Note: I feel like I should mention that I didnt need this when I was 15 or 25 or even 30 but now that Im pushin 40 its sometimes the only way to make it happen. Im a big fan of making it happen and this is a small price to pay.
Good luck.

1/31/2011 3:06 PM

Good response mxnate. I had a look at that site and I must say I'm really enjoying reading it!

1/31/2011 3:14 PM

If you are worried about a new gap but you have the urge to send it just think to yourself... why not? Don't think about the consequences but visualize yourself sticking that landing perfectly. Another thing is you can't "half ass" a new jump or line. Give it 100% and say to yourself "I'm gonna do this and it's gonna be done right"

1/31/2011 4:02 PM
Edited Date/Time: 1/31/2011 5:41 PM

.

1/31/2011 4:07 PM

2 beers and a homie to follow. worst case, the beers make the fall not hurt so much.

1/31/2011 5:28 PM

I tell myself that I am just doing a speed check, but then I just send it last second.

Ass Ass Ass

1/31/2011 8:06 PM

with a new dirt jump or park gap or street gap i take my hand off the brake and it works for me. and a trick section on the trail i just need some pump up music that takes my off it.

1/31/2011 8:14 PM

BEER.

1/31/2011 9:22 PM

I take my fingers off the brakes, that pretty much always does the trick.

1/31/2011 11:19 PM

Get really warmed up and loose then it starts to flow. That and remember how much worse skateboarding falls hurt.

2/1/2011 12:40 AM

I close my eyes, but it doesn't work everytime... Otherwise, to me building the jump help, I feel the lip and then just a speed test or if I feel really good I try.
If the jump is already built, just to take the shovel and pack it or do something on the jump, I feel it good! and to dig is a really good warm up!!

2/1/2011 6:39 AM

Make sure what your are hitting is reasonably safe (not a stupidly built jump etc..) then walk the line. Get your gear ready sit at the top for about 20s so you can concentrate then count down 3-2-1-drop in and go for. Make sure to commit 100% because there is nothing more dangerous than not committing and half chickening out.

Also build up your confidence slowly, no point trying to run before you can walk.

2/1/2011 10:15 AM

bjenson wrote: I put a lot of trust in the fact that trail builders usually know what they are doing. If I made it through the first jump clean, I'll likely make the next, and so on. That helps me get through some things.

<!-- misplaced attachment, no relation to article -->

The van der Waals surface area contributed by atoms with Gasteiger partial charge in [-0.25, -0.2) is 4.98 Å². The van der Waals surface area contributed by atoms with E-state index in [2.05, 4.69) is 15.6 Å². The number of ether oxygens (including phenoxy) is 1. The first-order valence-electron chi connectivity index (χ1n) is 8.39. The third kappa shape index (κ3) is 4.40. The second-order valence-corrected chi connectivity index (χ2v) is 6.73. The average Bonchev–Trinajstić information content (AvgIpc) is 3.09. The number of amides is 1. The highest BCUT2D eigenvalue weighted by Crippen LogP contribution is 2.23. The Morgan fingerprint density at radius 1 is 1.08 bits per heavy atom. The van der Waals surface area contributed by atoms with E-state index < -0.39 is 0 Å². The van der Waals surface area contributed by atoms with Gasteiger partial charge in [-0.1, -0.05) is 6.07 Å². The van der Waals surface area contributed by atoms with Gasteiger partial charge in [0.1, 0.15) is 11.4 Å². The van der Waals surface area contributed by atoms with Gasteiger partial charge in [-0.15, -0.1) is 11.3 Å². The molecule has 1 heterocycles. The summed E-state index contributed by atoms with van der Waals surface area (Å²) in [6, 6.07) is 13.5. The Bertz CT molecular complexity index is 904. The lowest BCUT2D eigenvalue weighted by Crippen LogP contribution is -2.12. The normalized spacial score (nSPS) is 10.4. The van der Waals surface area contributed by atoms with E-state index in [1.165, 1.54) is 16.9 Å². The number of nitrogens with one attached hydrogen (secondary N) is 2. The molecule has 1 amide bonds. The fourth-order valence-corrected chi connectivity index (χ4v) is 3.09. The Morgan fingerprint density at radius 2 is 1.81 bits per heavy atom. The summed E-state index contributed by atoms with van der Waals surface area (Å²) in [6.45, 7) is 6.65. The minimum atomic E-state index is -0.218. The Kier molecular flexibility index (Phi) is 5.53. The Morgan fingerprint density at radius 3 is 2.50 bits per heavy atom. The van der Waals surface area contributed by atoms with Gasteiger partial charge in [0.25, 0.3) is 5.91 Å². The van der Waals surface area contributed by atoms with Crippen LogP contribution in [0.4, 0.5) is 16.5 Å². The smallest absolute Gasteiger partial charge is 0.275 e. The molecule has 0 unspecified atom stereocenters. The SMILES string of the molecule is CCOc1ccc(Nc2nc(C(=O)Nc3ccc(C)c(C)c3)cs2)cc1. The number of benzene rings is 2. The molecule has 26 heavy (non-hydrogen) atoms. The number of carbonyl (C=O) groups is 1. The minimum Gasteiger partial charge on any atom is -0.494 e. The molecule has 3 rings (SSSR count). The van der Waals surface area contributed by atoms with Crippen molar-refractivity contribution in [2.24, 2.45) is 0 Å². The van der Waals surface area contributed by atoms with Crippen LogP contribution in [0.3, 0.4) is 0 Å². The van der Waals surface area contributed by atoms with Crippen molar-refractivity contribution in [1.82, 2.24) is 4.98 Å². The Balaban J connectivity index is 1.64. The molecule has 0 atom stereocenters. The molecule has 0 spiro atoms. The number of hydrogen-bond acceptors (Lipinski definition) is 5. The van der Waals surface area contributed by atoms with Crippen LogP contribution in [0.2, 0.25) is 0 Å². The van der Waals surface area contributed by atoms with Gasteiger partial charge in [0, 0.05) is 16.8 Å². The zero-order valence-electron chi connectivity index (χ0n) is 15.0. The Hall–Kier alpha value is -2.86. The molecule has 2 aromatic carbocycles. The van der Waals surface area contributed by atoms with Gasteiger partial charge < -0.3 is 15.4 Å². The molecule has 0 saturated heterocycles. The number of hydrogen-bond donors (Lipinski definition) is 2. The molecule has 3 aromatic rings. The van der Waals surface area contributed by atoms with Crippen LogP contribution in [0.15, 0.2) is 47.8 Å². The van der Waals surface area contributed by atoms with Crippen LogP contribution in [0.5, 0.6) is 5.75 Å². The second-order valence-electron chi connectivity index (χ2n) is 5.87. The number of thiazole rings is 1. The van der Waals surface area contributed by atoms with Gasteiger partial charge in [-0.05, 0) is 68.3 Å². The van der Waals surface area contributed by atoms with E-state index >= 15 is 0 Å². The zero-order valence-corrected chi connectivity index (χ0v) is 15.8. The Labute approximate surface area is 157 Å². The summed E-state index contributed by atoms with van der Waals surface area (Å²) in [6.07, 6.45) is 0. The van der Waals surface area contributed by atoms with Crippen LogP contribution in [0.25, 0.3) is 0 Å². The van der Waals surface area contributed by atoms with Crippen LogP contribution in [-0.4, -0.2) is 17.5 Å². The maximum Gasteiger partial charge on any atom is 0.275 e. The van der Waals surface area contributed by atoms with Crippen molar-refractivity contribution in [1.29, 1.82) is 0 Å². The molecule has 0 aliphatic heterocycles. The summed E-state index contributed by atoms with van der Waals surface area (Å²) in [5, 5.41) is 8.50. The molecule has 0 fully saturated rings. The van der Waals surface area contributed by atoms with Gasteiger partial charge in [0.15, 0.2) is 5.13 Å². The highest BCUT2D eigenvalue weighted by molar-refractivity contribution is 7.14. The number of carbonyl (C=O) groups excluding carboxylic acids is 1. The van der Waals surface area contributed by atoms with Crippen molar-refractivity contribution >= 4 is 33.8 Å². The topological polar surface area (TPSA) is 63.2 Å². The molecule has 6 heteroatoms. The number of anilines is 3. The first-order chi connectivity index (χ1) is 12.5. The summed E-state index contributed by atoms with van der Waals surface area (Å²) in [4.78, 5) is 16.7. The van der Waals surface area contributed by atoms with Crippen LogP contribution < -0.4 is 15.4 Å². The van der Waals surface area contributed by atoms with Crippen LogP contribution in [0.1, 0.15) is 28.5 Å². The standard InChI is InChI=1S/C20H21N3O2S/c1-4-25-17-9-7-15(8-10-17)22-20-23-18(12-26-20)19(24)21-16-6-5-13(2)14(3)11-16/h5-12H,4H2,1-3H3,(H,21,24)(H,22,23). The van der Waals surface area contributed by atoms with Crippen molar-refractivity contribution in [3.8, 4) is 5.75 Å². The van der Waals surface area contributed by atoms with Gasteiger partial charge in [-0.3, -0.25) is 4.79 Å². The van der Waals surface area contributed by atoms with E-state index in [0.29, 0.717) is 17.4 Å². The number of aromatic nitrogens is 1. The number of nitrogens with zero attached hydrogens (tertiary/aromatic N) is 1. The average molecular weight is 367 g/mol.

Thats a lot of trust in your common man my friend!
But if Im at a place like Ray's in Cleveland I guess I would agree, but, coming from the land of bandit trails, I would never assume, it has gotten me hurt before.

CopperRidge Rider

2/1/2011 10:21 AM

If I roll up on sumthin and grind to a stop more than once approaching it, I usually think its probably not meant to be, Over thinking a gap is usually the death of me. I'm dont ride pro, I ride for fun, so nothing too big is worth it. As we like to say "Walk away, Ride another day!"

CopperRidge Rider

2/1/2011 10:24 AM

ERNSTEVERYTHING.COM wrote: Follow someone through a section or dirt jumps and its all good.. mental commitment .
Speed is your friend, If in doubt, thrown in two pedal strokes.. faster crashes work better.. you end up sliding
and grazing, no falling and breaking..
says me, sitting here with grazes all over my arms and ass..

I agree... I always ride scary/big sections SO much better following somebody who I know.

CopperRidge Rider

2/2/2011 7:27 PM

Cocaine. Nothing gives confidence like a fat line. I go into instant 80's investment banker mode.

2/3/2011 10:40 AM

It's funny to me that everyone likes to follow, I don't think I have ever followed someone off a brand new feature, at least not anything intimidating. I usually get the scoop on speed from a test-dummy friend like Wentz, who is excellent for providing info on how to execute something. One of my goals as a rider is to gain the confidence to try stuff like he does. It's good to have people who can articulate how to do something and don't BS you.

The tough part for me comes when I've bitched out on something a few times and grabbing the brakes starts to become habit, that can be a vicious cycle to break out of, even if you're nailing the set-up for the feature. At that point I usually have to decide I'm doing it no matter what before I even start rolling, which ironically means I usually end up going for stuff on less-than-ideal run ins.